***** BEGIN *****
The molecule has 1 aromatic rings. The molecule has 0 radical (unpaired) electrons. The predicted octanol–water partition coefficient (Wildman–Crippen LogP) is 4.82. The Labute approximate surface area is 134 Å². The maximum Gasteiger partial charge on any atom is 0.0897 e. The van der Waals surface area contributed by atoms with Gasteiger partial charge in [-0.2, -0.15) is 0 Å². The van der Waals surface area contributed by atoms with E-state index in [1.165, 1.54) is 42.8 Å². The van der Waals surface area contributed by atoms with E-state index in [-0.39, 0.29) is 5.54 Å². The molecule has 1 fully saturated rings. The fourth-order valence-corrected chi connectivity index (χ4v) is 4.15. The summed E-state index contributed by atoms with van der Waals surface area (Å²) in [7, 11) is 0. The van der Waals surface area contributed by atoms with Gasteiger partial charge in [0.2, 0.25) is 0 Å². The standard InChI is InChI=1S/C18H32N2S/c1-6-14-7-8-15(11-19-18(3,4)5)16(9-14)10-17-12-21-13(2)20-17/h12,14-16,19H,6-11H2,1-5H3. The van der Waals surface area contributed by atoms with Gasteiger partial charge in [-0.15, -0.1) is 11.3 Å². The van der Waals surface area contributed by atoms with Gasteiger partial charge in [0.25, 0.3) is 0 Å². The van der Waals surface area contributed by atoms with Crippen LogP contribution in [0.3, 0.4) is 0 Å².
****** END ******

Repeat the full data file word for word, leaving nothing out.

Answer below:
The molecule has 1 aromatic rings. The molecule has 0 radical (unpaired) electrons. The predicted octanol–water partition coefficient (Wildman–Crippen LogP) is 4.82. The Labute approximate surface area is 134 Å². The maximum Gasteiger partial charge on any atom is 0.0897 e. The van der Waals surface area contributed by atoms with Gasteiger partial charge in [-0.2, -0.15) is 0 Å². The van der Waals surface area contributed by atoms with E-state index in [1.165, 1.54) is 42.8 Å². The van der Waals surface area contributed by atoms with E-state index in [-0.39, 0.29) is 5.54 Å². The molecule has 1 fully saturated rings. The fourth-order valence-corrected chi connectivity index (χ4v) is 4.15. The summed E-state index contributed by atoms with van der Waals surface area (Å²) in [7, 11) is 0. The van der Waals surface area contributed by atoms with Gasteiger partial charge in [0.2, 0.25) is 0 Å². The standard InChI is InChI=1S/C18H32N2S/c1-6-14-7-8-15(11-19-18(3,4)5)16(9-14)10-17-12-21-13(2)20-17/h12,14-16,19H,6-11H2,1-5H3. The van der Waals surface area contributed by atoms with Gasteiger partial charge in [-0.15, -0.1) is 11.3 Å². The van der Waals surface area contributed by atoms with Gasteiger partial charge in [0.25, 0.3) is 0 Å². The van der Waals surface area contributed by atoms with Crippen LogP contribution in [0.3, 0.4) is 0 Å².